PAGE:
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The Review A team representing SAIS conducted an on-site visit to review this school’s self-study and standards compliance. The team was comprised of team members whose diverse independent school backgrounds provided an array of expertise. The visiting team sought the answers to these four critical questions within the framework of the school’s self-study. The following pages contain the findings. In conducting the on-site reviews, the visiting team was responsible for: 1. Assessing the adequacy of the self-study process; 2. Identifying strengths of the school deserving commendation; 3. Developing recommendations that may help to strengthen the programs of the school; 4. Assessing compliance with the standards of SAIS; 5. Developing a written report of the findings. To fulfill the team’s responsibilities, team members: 1. Reviewed documentation provided by the school; 2. Conducted interviews with board members, parents, school personnel, students, and community members; 3. Applied the standards for accreditation; 4. Developed a draft of commendations and recommendations; 5. Contributed to the content and focus of the written report; 6. Provided input as to the determination of accreditation. The primary focus of the self-study process is to demonstrate the capacity of a school to meet the requirements for accreditation. A typical self-study consists of: • Analysis and response to accreditation standards; • Identification and demonstration of a continuous process of improvement; • Implementation of methods that provide for quality assurance. The study addresses four critical questions: 1. PROFILE: Where is the school today? The PROFILE should include clear, comprehensive information reflecting current student performance data, stakeholder perspectives, community characteristics, and analysis of strengths and limitations in the areas of student learning and school performance. 2. VISION: Where does the school want to go? The VISION is a clear, compelling purpose communicated through the school’s vision and mission statements, beliefs, and core values. 3. PLAN: What is the plan to get there? The PLAN should be based on an analysis of pertinent data, research of best practices, and alignment with generally-accepted expectations for student learning at schools with similar missions. 4. RESULTS: How will the school know when it has accomplished its plan? The RESULTS are documented evidence demonstrating successful implementation if strategies that resulted in accomplishment of the school’s mission and student achievement gains related to the school’s mission.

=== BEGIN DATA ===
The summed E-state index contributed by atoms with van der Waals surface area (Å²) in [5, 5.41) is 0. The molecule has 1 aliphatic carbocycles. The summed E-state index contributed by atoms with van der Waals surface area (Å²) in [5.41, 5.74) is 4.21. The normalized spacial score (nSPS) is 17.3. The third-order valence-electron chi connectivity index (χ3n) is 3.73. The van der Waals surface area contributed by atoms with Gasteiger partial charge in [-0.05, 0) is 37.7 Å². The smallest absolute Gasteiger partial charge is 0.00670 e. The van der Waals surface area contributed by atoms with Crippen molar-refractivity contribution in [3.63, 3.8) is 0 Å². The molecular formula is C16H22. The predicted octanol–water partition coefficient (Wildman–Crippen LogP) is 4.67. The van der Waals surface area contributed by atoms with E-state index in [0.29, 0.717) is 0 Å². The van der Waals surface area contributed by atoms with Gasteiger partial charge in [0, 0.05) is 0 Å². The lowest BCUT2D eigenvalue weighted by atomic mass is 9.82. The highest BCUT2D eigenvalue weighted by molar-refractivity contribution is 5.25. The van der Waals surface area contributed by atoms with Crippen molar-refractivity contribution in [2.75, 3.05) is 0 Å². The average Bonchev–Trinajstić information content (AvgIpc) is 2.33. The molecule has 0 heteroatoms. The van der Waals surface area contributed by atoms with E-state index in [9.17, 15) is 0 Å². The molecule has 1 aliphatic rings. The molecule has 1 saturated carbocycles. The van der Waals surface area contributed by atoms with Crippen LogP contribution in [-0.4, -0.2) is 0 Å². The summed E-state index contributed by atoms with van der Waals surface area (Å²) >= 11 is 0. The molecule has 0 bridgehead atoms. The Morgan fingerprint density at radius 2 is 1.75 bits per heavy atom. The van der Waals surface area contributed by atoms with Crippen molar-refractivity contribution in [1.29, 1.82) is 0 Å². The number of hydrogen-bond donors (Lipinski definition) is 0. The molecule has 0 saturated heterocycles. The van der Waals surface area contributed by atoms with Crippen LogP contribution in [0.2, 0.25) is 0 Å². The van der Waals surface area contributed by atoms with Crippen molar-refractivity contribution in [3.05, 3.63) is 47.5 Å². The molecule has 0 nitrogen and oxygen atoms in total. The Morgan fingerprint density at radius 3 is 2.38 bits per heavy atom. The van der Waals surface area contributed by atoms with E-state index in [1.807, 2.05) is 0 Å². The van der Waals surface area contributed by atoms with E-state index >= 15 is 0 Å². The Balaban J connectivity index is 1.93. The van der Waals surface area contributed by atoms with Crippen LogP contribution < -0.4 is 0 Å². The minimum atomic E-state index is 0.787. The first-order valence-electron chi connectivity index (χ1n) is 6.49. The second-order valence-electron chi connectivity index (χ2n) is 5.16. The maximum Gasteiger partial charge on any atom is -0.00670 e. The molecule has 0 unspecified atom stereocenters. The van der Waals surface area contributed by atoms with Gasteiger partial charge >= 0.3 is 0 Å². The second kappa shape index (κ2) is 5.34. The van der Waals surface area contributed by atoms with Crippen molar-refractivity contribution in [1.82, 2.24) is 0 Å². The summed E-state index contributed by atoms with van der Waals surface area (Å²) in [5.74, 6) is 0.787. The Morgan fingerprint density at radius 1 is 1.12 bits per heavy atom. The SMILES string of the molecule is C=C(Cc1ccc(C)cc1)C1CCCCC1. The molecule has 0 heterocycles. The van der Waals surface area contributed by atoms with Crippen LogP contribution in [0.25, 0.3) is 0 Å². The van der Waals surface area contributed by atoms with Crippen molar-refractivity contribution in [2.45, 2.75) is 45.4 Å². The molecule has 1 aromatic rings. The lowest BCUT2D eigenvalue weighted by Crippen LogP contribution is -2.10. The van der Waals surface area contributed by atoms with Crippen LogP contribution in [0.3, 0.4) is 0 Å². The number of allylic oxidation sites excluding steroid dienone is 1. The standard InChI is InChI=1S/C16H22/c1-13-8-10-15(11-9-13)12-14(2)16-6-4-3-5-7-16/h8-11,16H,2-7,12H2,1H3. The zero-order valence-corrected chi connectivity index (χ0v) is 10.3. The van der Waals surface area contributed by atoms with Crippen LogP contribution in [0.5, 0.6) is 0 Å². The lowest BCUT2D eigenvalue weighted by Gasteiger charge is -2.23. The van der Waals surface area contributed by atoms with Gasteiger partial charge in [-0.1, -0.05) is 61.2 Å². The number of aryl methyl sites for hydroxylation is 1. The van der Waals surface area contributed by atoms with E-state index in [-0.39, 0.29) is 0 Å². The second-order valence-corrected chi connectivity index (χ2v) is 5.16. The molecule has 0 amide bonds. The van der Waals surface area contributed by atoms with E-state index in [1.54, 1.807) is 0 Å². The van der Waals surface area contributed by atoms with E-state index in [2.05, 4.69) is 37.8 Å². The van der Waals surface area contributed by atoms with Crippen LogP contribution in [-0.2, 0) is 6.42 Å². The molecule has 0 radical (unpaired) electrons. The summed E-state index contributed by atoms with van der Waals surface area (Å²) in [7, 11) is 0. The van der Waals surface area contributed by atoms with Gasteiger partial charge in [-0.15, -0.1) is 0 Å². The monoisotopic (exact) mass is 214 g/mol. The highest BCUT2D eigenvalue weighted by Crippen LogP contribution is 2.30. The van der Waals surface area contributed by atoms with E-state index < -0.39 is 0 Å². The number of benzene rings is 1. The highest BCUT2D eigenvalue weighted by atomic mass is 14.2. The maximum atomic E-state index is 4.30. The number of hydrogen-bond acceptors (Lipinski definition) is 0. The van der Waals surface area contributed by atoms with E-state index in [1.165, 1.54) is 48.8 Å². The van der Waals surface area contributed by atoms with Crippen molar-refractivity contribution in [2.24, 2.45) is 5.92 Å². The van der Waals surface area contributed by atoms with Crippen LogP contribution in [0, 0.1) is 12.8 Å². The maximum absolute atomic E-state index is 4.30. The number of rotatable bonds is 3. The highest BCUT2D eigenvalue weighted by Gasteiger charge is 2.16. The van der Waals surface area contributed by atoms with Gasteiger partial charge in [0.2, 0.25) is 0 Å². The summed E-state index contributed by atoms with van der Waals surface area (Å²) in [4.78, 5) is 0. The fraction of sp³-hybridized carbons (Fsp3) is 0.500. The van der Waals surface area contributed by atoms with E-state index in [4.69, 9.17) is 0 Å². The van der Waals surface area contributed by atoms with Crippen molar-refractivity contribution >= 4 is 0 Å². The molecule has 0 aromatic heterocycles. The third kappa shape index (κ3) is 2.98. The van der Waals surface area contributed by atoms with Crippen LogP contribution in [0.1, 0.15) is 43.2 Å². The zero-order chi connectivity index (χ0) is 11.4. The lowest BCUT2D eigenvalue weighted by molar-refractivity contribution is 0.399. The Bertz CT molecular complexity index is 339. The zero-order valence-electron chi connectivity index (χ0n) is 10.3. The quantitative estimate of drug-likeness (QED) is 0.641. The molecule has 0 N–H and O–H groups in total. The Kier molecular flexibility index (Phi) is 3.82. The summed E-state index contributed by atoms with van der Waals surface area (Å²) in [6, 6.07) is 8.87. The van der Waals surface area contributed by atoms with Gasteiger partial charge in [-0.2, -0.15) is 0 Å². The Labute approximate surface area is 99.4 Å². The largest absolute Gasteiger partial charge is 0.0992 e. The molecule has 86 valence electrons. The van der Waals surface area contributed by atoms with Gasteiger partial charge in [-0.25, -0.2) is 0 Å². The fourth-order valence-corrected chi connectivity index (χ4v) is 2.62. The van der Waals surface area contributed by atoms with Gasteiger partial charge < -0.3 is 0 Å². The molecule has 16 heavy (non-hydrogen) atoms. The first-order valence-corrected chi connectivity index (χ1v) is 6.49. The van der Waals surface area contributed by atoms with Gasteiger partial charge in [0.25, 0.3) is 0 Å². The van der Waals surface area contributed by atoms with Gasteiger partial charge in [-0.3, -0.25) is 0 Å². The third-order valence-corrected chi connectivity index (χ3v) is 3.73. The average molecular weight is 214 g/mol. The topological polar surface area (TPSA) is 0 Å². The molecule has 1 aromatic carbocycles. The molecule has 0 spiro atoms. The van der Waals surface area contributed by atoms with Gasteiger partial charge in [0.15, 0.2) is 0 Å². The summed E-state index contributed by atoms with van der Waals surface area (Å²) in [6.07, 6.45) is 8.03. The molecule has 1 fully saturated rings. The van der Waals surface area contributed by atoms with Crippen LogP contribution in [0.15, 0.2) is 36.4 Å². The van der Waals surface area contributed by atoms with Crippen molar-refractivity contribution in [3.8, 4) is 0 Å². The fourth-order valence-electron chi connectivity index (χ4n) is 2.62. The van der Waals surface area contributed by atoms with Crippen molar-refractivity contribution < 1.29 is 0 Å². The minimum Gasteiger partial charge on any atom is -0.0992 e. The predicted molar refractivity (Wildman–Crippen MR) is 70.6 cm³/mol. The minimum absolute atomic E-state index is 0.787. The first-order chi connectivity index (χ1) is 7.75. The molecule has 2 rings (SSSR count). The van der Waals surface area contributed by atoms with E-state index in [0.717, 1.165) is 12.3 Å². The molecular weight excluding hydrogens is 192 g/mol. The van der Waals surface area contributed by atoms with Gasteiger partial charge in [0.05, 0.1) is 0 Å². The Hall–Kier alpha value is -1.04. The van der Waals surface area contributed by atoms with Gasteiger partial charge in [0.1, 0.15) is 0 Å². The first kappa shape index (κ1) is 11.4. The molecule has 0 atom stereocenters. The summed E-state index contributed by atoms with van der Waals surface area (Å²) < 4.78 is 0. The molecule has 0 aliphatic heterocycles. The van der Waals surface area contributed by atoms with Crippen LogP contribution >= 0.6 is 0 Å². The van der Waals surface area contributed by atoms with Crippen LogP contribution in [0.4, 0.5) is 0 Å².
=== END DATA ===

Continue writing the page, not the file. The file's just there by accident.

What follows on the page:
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School Snapshot Wesleyan’s mission is “to be a Christian School of academic excellence, by providing each student a diverse college preparatory education guided by Christian principles and beliefs; by challenging and nurturing the mind, body and spirit; and developing responsible stewardship in our changing world.” The School defines and delivers its Christian mission by the Trinitarian teachers it hires to share the gospel with its students: to preach a sermon every day, and when necessary, use words. The School’s motto is Jesus, Others, Yourself. Spelled vertically, JOY projects the values system and life attitude that the School encourages the teachers to reflect themselves, and, thereby, encourages the children to adopt. Established in 1963 as an integral part of the Sandy Springs United Methodist Church, Wesleyan Day School began as a preschool and was expanded to include an elementary and middle school. During the 1994-95 school year, the Board of Trustees made the decision to extend beyond the middle school level and create a high school. Wesleyan moved its campus to its current site north of Atlanta in the summer of 1996. Over the past 15 years, a gorgeous campus has developed including eight buildings, several athletic fields, tennis courts and a football stadium. Having paid off all external debt in 2010, the School is in sound financial health. Wesleyan currently enrolls 1135 students in grades K-12 and offers students opportunities to participate in a wide range of activities within the arts, athletics, and fellowship groups in order to build the strongest foundation for the whole person. The current governance structure is a 21person Board of Trustees, a Headmaster and ten top leadership administrators who report to the Headmaster. The School has $10 million in its endowment fund, and it currently gives $1.2 million in financial aid. In the fall of 2012, the Board will begin its fifth capital campaign for identified facility upgrades, additional field space and endowment growth. Beginning in 2010, the entire school staff and administration, led by a steering committee, became fully entrenched in developing priorities for the 2012-2017 school improvement plan. After a thorough process of data collection, the steering committee recommended to continue work on gender-based instruction and critical thinking for the 2012-2017 school improvement plan. Additionally, the staff decided to explore how the School can create a school environment that is diverse, respectful and safe by directly and consistently addressing the School’s JOY motto and priority system of Jesus, Others, Yourself. The Board of Trustees will enter into another five-year strategic planning process beginning in 2013. Through this process, the Board and the school community will address ways to meet Wesleyan’s future needs.